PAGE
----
Sussan Tahmasebi is a relentless women’s rights advocate and a Founding Member of the One Million Signature Campaign which seeks to change discriminatory laws for women in Iran. By rewriting the laws to align with international human rights, Tahmasebi is not only changing the legal framework, but also cultural ideologies. Through Tahmasebi’s campaign women have petitioned for equal rights and in the process have become a source of strength within their communities. Their stories along with Tahmasebi’s can be found by clicking here. Human Rights Watch honored Tahmasebi with the Alison de Forges Award for Extraordinary Activism earlier this year.

Tawakkul Karman, a Yemeni journalist and politician, is the youngest recipient to ever receive the Nobel Peace Prize for her dedication to women’s rights in Yemen. In her unique role as a political activist and a journalist she demands that women have access to texting and other communication services which are tightly controlled by the government. In 2005 she co-founded Women Journalists Without Chains, a human rights organization that promotes the “freedom of opinion, expression and democratic rights.” She continues to fight for her cause despite constant death threats and personal assault.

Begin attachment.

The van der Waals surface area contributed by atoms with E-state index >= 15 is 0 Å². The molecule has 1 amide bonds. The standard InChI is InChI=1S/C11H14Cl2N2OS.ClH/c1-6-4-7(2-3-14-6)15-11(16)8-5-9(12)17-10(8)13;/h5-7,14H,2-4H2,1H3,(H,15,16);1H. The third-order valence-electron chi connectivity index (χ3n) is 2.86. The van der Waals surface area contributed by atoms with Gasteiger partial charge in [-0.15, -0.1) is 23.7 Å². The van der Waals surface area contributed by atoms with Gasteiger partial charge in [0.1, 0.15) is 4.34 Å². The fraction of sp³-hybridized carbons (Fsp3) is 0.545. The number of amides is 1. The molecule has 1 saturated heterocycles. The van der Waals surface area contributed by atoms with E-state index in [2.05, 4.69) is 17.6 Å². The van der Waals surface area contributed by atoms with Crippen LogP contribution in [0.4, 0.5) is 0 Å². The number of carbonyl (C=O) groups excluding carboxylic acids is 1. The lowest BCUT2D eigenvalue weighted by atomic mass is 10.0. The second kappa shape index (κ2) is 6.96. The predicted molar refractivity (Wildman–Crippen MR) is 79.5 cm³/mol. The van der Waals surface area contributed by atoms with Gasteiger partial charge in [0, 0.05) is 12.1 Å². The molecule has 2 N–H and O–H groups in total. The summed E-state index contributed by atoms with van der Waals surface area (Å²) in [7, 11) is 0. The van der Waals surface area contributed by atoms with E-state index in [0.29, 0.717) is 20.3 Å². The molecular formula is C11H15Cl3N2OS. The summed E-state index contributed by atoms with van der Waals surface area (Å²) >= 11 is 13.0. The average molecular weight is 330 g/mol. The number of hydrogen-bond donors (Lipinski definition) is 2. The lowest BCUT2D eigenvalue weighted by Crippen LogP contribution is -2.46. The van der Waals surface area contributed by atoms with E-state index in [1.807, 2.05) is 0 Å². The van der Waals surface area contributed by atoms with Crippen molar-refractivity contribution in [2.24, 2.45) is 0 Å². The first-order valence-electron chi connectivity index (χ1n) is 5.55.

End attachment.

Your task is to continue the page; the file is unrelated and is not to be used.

Samira Ibrahim is a courageous Egyptian woman who was subjected to a humiliating and degrading virginity test while in military detention, along with electric shock treatment. According to PRI’s The World, she and 16 other Egyptian women were detained for four days after participating in a demonstration. Ibrahim’s brave and bold response, suing the Egyptian Army for torture and abuse, is garnering support from all over the world. Human rights defenders maintain that her actions are especially heroic due to the conservative Egyptian climate where the topic of virginity tests is taboo to discuss. Ibrahim’s case will go to court in December.

Eve Ensler, Founder of V-Day, has taken her compassion for all things women to the Democratic Republic of the Congo where she founded the City of Joy. Her organization provides necessary resources for rape survivors including: leadership development, therapy, self defense, artistic outlets and sex education. Despite her recent battle with cancer, Ensler continues to fight for the independence of Congolese women and works vigorously to ensure that their transition back into their community is as seamless as possible.

Carmen Palencia heads the National Association of Victims for the Restitution and Access of Lands in Colombia and advocates for peasant land rights that have been revoked by the paramilitaries. She lost her own land after her husband was murdered and is fighting on the frontlines of the land right struggle. Her determination is unwavering; despite the high number of assassinated land right leaders and personal death threats she receives. As a result of her work, the Colombian government has issued a new policy, The Land Bill (part of the broader Victim’s Law), effective in January that will return 5 million acres of land to peasants over the next four years.

Photo credit from top to bottom: Michael Angelo/Wonderland, Chris Robinson, Tracy Wilkinson/Los Angeles Times, Arash Ashourinia, Reuters, Tahrir Diaries/YouTube, Brigitte Lacombe and Sara Rojas.